It's amazing that the studios are not differentiating between the IMAX and 35mm product. Quite simply, an IMAX film cannot be shown on a regular projector. Even more astonishing is that they are considering a 2D 35mm film and an IMAX 3D film, as is the case with "The Polar Express," as the same product. Failure to be able to show a Hollywood film could spell death for an IMAX theater, such as the US Bank IMAX Theater, in Newport, KY, just across the river from Cincinnati. The theater was unable to show the IMAX versions of the movies showing the cineplex located in the very same mall, and permanently locked its doors in June 2003, having been open less than two years.

The following list of IMAX theaters not showing Polar Express was compiled using the following criteria:

  • All theaters listed are either commercial theaters or nonprofit theaters showing commercial films such as Santa vs. the Snowman or feature-length Hollywood films.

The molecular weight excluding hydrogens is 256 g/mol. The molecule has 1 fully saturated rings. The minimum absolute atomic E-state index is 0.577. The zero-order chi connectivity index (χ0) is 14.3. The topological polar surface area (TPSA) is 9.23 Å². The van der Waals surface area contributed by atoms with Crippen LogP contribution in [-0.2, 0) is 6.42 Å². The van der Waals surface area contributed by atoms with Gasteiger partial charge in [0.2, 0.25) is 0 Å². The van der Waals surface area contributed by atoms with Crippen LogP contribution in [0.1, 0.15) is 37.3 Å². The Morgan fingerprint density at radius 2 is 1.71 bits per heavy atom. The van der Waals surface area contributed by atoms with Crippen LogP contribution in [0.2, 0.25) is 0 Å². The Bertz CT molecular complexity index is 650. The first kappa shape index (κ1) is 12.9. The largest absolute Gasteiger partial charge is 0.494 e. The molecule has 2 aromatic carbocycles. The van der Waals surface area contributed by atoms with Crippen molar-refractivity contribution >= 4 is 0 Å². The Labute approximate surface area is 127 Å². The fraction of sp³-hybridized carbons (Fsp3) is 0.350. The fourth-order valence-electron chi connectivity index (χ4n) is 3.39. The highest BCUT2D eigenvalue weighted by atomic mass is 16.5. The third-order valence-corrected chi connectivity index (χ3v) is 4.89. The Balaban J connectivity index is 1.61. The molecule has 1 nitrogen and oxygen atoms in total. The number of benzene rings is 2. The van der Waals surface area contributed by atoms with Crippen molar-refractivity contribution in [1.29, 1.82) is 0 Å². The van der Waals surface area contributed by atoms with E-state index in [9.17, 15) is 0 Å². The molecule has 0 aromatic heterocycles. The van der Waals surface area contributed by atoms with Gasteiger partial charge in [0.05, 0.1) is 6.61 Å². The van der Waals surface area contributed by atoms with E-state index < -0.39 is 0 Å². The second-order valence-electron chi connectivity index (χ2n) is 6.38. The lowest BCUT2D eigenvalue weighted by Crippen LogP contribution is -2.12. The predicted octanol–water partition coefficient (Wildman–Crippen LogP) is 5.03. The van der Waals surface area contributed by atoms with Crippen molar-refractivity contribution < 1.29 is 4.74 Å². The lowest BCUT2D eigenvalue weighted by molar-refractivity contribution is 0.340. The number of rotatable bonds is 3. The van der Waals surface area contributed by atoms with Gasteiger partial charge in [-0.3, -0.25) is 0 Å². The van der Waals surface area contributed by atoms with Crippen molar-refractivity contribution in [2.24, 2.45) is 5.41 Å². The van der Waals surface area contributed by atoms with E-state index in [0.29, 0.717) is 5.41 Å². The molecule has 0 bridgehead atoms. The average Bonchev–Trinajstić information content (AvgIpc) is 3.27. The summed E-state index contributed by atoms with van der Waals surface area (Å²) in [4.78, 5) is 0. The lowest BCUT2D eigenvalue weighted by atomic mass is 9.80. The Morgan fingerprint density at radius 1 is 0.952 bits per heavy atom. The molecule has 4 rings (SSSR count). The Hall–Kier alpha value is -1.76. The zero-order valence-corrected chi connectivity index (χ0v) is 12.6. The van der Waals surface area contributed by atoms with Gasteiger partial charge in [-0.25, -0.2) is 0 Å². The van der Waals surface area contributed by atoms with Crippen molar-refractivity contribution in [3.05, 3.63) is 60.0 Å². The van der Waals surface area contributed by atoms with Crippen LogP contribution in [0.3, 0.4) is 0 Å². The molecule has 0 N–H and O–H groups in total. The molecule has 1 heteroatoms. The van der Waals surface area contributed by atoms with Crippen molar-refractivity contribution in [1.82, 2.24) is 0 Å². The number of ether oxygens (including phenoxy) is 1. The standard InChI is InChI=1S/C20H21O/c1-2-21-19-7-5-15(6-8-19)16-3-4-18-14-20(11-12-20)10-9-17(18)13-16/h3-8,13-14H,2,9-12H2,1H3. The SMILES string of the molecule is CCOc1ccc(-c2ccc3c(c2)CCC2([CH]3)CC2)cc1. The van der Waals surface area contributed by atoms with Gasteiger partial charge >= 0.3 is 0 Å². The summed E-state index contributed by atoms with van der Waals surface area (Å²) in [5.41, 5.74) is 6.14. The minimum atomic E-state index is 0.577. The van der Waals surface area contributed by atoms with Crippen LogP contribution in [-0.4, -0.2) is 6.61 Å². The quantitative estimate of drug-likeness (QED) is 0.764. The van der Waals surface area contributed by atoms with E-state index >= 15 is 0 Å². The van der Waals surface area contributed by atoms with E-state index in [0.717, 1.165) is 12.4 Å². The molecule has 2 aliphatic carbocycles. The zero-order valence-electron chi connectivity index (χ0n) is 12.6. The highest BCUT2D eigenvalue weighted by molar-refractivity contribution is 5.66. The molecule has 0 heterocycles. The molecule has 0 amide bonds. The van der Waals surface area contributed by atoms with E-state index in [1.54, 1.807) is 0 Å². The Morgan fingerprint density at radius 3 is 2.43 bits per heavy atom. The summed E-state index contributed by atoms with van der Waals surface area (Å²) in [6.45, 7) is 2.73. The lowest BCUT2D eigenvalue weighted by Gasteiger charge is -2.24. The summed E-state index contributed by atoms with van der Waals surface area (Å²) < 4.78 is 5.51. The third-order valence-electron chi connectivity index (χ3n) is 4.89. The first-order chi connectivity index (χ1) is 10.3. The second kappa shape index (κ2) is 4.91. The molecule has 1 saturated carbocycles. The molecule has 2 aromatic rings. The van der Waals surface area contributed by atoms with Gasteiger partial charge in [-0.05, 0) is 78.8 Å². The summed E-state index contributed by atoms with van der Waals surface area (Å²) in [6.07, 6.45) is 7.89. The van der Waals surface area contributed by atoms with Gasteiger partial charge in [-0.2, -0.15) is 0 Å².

• IMAX Dome and IMAX 2D theaters have been listed, as "The Polar Express" is being distributed in both 2D and 3D versions to IMAX theaters.
  • If two theaters exist in a market, and one is showing the film, neither theater has been included on this list.
  • Because "The Polar Express" is being distributed exclusively to IMAX theaters, those theaters using large format projection systems by other manufacturers have been excluded from the list.
  • Not all theaters listed have the capability to show feature-length IMAX films. However, converting the equipment can be done overnight and for a minimal expense.

Birmingham, AL McWane Center